In the past week, I’ve seen two pieces of vague, inspirational advice printed on T-shirts or adorning a cell phone lock screen. It’s fascinating to me that these two claims to wisdom can coexist; yet in our culture, both are popular messages. Let’s take a look at these propositions.
The first: “Never let good enough be good enough.”
The second: “Happiness is not having what you want, but wanting what you have.”
I feel reasonably confident that you’ve likely seen or heard messages like these thrown around; perhaps not with these words, but the premises expressed are remarkably prevalent in today’s thriving market for sound bite wisdom.
I find these claims remarkable simply because of how incompatible they appear to be. On the one hand, we are told to cling tightly to a burning ambition for greatness; we must never settle, but continue to fight tooth and nail for our happiness. On the other hand, we are instructed to let go of that desperate pursuit, and learn to find happiness right where we are. Somehow, countless people are walking through life holding both of these claims as guiding principles, and fail to experience the cognitive dissonance that these opposing ideas ought to create.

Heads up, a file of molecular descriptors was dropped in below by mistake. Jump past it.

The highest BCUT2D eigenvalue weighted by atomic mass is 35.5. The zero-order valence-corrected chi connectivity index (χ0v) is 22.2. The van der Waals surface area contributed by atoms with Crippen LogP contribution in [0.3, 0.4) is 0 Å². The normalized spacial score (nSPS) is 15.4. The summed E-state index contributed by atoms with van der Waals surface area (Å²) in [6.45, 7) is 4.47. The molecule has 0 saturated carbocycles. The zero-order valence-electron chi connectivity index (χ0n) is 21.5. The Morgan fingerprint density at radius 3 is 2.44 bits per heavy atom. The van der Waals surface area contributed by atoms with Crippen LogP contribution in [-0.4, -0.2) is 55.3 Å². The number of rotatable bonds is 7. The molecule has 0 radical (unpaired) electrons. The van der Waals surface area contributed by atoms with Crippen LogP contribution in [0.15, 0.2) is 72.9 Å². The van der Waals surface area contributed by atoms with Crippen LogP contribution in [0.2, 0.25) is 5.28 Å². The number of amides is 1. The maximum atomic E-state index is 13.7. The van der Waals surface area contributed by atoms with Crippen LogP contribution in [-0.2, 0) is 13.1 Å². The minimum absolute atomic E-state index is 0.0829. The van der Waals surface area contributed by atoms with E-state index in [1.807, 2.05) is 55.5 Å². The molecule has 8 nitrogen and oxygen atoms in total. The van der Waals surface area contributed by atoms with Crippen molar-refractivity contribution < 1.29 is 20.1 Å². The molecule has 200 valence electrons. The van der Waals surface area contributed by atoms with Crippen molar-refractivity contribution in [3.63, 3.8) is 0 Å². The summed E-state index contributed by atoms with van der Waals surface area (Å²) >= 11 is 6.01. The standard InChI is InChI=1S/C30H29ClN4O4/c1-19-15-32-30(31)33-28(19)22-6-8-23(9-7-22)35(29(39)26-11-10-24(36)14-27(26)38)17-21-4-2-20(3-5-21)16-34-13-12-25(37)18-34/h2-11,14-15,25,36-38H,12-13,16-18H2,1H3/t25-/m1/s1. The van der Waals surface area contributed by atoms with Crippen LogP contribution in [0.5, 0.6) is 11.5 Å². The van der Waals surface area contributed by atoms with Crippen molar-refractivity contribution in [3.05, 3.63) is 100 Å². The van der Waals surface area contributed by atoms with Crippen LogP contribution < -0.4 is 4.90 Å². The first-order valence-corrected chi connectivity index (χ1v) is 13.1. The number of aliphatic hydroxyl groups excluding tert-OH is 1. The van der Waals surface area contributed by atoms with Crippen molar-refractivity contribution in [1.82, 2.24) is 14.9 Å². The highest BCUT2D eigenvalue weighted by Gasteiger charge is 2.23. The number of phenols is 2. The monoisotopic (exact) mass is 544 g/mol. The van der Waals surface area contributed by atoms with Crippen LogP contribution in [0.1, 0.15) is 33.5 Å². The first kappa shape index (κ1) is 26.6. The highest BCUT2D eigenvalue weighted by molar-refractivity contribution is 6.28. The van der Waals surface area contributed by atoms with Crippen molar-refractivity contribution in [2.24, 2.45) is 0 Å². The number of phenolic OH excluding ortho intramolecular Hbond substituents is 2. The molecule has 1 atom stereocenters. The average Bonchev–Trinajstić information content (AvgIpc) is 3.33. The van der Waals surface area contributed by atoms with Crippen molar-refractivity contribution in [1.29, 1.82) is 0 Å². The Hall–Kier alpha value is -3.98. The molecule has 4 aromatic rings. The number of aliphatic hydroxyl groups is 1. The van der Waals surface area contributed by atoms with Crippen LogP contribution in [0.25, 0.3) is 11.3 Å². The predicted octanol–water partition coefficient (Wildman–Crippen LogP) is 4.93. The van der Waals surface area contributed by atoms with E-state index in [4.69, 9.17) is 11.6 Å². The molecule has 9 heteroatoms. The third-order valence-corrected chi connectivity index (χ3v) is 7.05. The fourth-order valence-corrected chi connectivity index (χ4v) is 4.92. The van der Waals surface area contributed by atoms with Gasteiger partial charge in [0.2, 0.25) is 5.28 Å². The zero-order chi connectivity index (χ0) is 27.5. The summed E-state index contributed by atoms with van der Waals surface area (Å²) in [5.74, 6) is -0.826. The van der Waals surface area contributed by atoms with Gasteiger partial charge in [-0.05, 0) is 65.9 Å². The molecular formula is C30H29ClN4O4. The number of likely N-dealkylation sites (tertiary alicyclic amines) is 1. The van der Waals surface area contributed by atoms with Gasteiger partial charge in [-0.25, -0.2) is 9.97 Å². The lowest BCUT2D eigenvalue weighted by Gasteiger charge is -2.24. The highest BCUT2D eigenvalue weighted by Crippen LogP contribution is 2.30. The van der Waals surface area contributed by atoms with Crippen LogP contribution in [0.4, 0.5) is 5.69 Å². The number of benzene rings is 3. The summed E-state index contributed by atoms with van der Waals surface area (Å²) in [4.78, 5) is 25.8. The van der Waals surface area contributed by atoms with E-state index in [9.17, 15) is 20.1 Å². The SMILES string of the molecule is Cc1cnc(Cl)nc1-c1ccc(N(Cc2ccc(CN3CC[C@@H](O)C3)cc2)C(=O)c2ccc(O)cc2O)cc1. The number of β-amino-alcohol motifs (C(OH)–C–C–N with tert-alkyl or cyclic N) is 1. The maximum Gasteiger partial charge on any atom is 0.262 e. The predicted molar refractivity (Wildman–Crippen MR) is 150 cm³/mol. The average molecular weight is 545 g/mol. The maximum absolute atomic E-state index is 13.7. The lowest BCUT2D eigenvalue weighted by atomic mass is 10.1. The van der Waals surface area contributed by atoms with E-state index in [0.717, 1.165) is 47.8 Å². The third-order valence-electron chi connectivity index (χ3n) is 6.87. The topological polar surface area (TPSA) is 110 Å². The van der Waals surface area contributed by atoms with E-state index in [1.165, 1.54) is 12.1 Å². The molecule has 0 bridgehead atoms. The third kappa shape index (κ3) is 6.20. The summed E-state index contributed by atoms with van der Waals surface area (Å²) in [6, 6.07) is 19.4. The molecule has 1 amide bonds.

As I’ve considered these bits of so-called “wisdom,” I’ve also reflected on their compatibility with the Christian worldview. Are either of these maxims consistent with the wisdom of Biblical authors? Can a Christian gain anything by maintaining one of these ideologies? Can there be any harmony between these claims within a Biblical framework? At the core of the issue is a simple question: is zeal compatible with contentment? That’s the question I want to ask today. What is the proper balance between ambition and peace? Today we will look to the Scriptures for guidance in answering this question.
First, let’s consider the place of zeal and ambition in the Christian life. The Bible has a lot to say about these topics, both positive and negative. Here’s are a few examples (emphasis mine).
“I have been very zealous for the LORD, the God of hosts…” 1 Kings 19:9-10
“Those whom I love, I reprove and discipline, so be zealous and repent.” Revelation 3:19
“They have a zeal for God, but not according to knowledge…” Romans 10:2
“And thus I make it my ambition to preach the gospel…” Romans 15:20
“Do nothing from selfish ambition or conceit…” Philippians 2:3
“For where jealousy and selfish ambition exist, there will be disorder and every vile practice.” James 3:16